Writers: R. Chetwynd-Hayes, Raymond Christodoulou, Robin Clarke
Composer: Dougals Gamley
Starring: Ian Bannen, Ian Carmichael, Peter Cushing, Diana Dors, Margaret Leighton, Donald Pleasence, Nyree Dawn Porter, David Warner, Angela Pleasence, Ian Ogilvy, Lesley-Anne Down, Jack Watson, Wendy Allnutt, Rosalind Ayres, Tommy Godfrey, Ben Howard, John O'Farrell, Marcel Steiner
More info: IMDb
Tagline: Terror to delight worshippers of the Macabre.
Plot: Anthology film from Amicus adapted from four short stories by R. Chetwynd-Hayes strung together about an antique dealer who owns a shop called Temptations Ltd. and the fate that befalls his customers who try to cheat him. Stories include "The Gate Crasher" with David Warner who frees an evil entity from an antique mirror, "An Act of Kindness" featuring Donald Pleasence, "The Elemental", and "The Door".
My rating: 7/10
Will I watch it again? Yes.
This is somewhat different than a lot of the other horror anthologies of the 60s and 70s in that it feels more mature and without much gore. Peter Cushing is a welcome sight as The Proprietor, the man who links the stories together via his antique shop. It's a well-shot film with some really good performances and a few familiar faces. It just didn't strike me as solid as it tried to be but I think I just need to watch it again some dark night.
THE GATE CRASHER
This story takes its dear sweet time but it's got a great payoff. I loves me some David Warner and he's great. Equally great is the gruesome makeup on the man in the mirror. This segment feels long at around 23 minutes and that's the only thing that hurts it.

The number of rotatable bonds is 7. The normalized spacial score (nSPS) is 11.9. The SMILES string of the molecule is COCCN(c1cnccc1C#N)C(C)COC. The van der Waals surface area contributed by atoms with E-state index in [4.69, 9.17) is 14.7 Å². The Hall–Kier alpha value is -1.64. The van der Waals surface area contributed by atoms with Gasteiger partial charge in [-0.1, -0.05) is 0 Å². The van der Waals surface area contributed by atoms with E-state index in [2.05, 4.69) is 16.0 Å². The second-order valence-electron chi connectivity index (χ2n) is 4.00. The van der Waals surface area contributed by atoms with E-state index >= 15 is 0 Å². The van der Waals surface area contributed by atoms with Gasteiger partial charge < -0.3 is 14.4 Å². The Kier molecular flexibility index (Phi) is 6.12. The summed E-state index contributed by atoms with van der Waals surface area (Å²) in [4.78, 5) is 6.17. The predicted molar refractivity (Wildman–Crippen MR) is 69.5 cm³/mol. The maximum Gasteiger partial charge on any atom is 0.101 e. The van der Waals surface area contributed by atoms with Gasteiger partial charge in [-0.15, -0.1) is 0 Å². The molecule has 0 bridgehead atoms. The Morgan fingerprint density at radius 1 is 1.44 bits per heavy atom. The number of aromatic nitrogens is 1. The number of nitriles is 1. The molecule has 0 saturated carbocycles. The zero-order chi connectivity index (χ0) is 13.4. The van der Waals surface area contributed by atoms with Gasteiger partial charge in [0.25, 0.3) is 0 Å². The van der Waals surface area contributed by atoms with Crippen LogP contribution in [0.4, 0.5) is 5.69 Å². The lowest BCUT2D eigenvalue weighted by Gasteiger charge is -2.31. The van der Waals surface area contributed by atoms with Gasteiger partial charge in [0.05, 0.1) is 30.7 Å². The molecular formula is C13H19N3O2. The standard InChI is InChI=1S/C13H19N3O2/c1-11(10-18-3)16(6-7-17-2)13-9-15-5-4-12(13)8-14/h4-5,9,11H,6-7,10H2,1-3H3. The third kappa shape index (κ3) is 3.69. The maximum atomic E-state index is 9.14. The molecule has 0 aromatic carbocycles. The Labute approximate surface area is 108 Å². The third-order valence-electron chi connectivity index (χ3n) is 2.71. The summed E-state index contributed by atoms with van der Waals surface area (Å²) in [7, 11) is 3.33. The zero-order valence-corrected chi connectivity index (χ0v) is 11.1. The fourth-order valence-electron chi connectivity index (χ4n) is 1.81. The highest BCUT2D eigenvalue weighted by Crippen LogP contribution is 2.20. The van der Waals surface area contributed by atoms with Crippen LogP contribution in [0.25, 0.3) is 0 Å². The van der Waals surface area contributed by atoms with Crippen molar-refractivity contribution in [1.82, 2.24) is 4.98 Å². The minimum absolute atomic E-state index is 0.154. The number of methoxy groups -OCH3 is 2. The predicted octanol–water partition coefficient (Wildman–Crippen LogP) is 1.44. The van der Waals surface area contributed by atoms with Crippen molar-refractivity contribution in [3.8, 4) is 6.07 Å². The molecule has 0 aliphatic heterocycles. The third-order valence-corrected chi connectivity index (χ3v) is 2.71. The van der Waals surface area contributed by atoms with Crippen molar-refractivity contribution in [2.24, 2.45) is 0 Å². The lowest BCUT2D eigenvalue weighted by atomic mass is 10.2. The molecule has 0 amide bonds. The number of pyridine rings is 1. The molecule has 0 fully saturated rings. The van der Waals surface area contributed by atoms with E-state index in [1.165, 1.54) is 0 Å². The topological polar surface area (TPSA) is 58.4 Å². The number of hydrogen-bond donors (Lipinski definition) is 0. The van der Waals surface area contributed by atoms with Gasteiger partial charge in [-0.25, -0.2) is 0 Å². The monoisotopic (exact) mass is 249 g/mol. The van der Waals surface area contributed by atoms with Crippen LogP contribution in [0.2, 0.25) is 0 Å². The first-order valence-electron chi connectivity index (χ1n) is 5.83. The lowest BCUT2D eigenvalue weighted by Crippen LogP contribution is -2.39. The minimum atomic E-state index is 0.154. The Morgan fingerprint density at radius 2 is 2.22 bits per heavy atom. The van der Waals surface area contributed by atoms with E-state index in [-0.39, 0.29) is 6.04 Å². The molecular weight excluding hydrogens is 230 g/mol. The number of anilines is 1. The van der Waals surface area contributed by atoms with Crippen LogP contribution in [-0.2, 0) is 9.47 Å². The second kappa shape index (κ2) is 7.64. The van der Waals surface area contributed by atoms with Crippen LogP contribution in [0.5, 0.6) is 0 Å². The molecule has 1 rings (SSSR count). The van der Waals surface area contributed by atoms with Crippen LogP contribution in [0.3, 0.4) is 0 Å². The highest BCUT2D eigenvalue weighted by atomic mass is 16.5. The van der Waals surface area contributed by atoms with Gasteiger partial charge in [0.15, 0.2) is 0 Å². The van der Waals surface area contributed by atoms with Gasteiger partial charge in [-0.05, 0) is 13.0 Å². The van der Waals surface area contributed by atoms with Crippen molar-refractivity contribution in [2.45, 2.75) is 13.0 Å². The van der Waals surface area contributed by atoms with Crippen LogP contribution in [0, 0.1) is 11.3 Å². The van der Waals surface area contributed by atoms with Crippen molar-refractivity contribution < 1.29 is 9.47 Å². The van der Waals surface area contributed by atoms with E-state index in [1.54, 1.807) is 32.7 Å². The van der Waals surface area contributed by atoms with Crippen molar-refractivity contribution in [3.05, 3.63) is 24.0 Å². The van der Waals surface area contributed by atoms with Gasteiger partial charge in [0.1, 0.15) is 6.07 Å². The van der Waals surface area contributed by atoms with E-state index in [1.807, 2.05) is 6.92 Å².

AN ACT OF KINDNESS
This one's got Ian Bannen, Donald Pleasence and Angela Pleasence (his daughter). I dig the London (?) street shooting. Like the first segment, this one seems to go on too long but it is enjoyable with some very good performances and the ending is fun.
This one was odd but with a couple of laugh out loud moments (like when Madame Orloff (Leighton) is contorting Reginald's (Carmichael) face) and a grisly end for someone.
I dug this one and I just have to have that door. How badass is that thing? Awesome! This segment has more of your traditional Gothic-type of British horror you'd expect.
I can't say enough about Peter Cushing. This guy was a master actor. Just watch how he handles that last few minutes with the burglar and especially when he address us, the viewer. Wow. It's the pacing that might keep you from really liking this but each story has its own rewards.